Despite all the rain and some unexpected turns, Livingston Parish’s road overlay project has hit the halfway mark on schedule and under budget.

The seven-month project involves repairs and resurfacing on 44 roads across the parish at an expected cost of nearly $4.5 million.

Sam Digirolamo, the parish’s public works director, said the work should be completed close to the scheduled Oct. 4 end date, unless the weather continues to hamper plans.

“We’re actually a little ahead of schedule now, but the rain is killing us,” Digirolamo said. “We were a couple weeks ahead, but the contractor’s been kind of part-timing it for the last three to four weeks.”

Digirolamo said the project is also under budget at this point, although some of the savings will be reallocated to South Point Drive, off La. 16 about 3 miles southeast of Denham Springs.

South Point, the main road into a subdivision of more than 700 lots, is the No. 1 priority on the Parish Council’s roadwork list for this year. Because of the number of homes and how close they sit to the road, parish officials decided to use a wet-mix soil cement there, instead of a dry powder, to cut down on dust.

Engineer Gasper Chifici, of Burk-Kleinpeter Inc., said the new product, called a cement slurry, is more expensive — adding about $20,000 to $30,000 to the cost of work for South Point — but also should provide a stronger base because the cement is more evenly mixed.

Chifici said even with the change, the parish is running about $100,000 under budget overall at this point.

Councilwoman Joan Landry, whose district includes South Point, said the subdivision’s homeowners are looking forward to seeing their roadwork completed. The contractor already has stripped the existing asphalt in preparation for overlay work to begin in the next week or two.

Work elsewhere in Denham Springs hit a snag last week, when crews broke a small gas line and a water service line on Lansdowne Drive, just north of the high school campus.

Chifici said the city’s utility lines are buried too shallow in some places, creating a problem for the contractor who was trying to cut down about a foot into the soil and hit the lines after only 8 inches.

“So we met with the mayor and councilmen and put our heads together,” Chifici said. “The base is not that bad, so we’re going to do some repairs on the subbase and base and overlay with 2 inches there.”

Those changes could save the parish money overall, as the contractor will not be soil-cementing as deep in those areas, Chifici said.

Road crews also had to redo some work to Versailles Avenue in Watson, after a garbage truck rolled through a section of newly laid road before it had cured, Chifici said. A 50-foot length of the road had to be dug out and relaid.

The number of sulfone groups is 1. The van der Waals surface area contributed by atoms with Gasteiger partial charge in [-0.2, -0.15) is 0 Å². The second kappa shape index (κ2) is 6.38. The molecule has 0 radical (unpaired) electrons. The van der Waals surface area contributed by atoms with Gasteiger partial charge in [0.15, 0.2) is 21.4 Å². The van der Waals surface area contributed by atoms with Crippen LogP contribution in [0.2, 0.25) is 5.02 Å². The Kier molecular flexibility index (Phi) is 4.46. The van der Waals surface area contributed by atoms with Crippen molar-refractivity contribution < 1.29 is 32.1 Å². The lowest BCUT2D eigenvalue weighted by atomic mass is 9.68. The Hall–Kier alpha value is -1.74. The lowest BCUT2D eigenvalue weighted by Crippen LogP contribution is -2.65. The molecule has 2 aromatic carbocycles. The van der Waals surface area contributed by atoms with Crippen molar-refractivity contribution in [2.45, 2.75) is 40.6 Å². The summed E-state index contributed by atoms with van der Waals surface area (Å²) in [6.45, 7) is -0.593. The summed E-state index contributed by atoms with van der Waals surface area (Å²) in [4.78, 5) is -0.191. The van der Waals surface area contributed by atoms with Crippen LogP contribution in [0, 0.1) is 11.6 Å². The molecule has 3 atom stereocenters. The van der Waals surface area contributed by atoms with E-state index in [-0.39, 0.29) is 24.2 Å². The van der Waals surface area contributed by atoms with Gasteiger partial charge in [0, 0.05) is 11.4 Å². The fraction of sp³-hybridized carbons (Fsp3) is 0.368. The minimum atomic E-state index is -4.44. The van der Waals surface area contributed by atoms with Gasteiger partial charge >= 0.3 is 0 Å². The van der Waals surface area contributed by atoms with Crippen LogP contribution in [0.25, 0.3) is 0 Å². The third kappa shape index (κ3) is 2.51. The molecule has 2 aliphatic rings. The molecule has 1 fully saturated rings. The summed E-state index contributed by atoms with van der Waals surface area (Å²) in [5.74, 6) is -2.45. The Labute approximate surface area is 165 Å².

Councilman Jim Norred, who represents the Watson area, said the crews did an excellent job in repairing the road. “It all looks good and is finished now. I’m impressed with their work so far.”

Sixteen roads have seen completed repair jobs since the project began in March, with another seven underway, according to a spreadsheet Chifici’s office provided the Parish Council clerk this week.

Roads slated for work in the coming weeks include South Point; Hammack Road, which runs between La. 16 and Walker South; South Satsuma Road; Chene Blanc in Maurepas; and a smattering of smaller roads in Walker and elsewhere.

Hammack, South Satsuma and Chene Blanc are scheduled for multiple phases of work over the next three years, with only the first phase for each included in this year’s overlay program.

Council Chairman Chance Parent said if this year’s work list appears to be nearing completion significantly under budget, the council may choose to begin work on the second phase of a road already on the list, rather than adding new roads to the schedule.

Not every road slated for multiple phases of improvements could benefit from last-minute revisions, though. If work crews have completed the first phase and moved elsewhere by the time officials certify that additional funding is available, then remobilizing the equipment to go back could significantly increase the cost of doing the extra work, Parent said.

That means multiphase projects like Sims Road and Perkins Road in Watson, which are either completed or nearing completion of the first phase, may be unable to take advantage of any extra funding this year.

Parent said he believes the overlay work is likely to be on-budget, rather than significantly under, by the time the list is finished. But some roads may require more base or drainage work than originally planned. “I think in the end it’s probably going to be a wash, but we’ll see,” he said.

Follow Heidi R. Kinchen on Twitter, @HeidiRKinchen. , and call her at (225) 336-6981.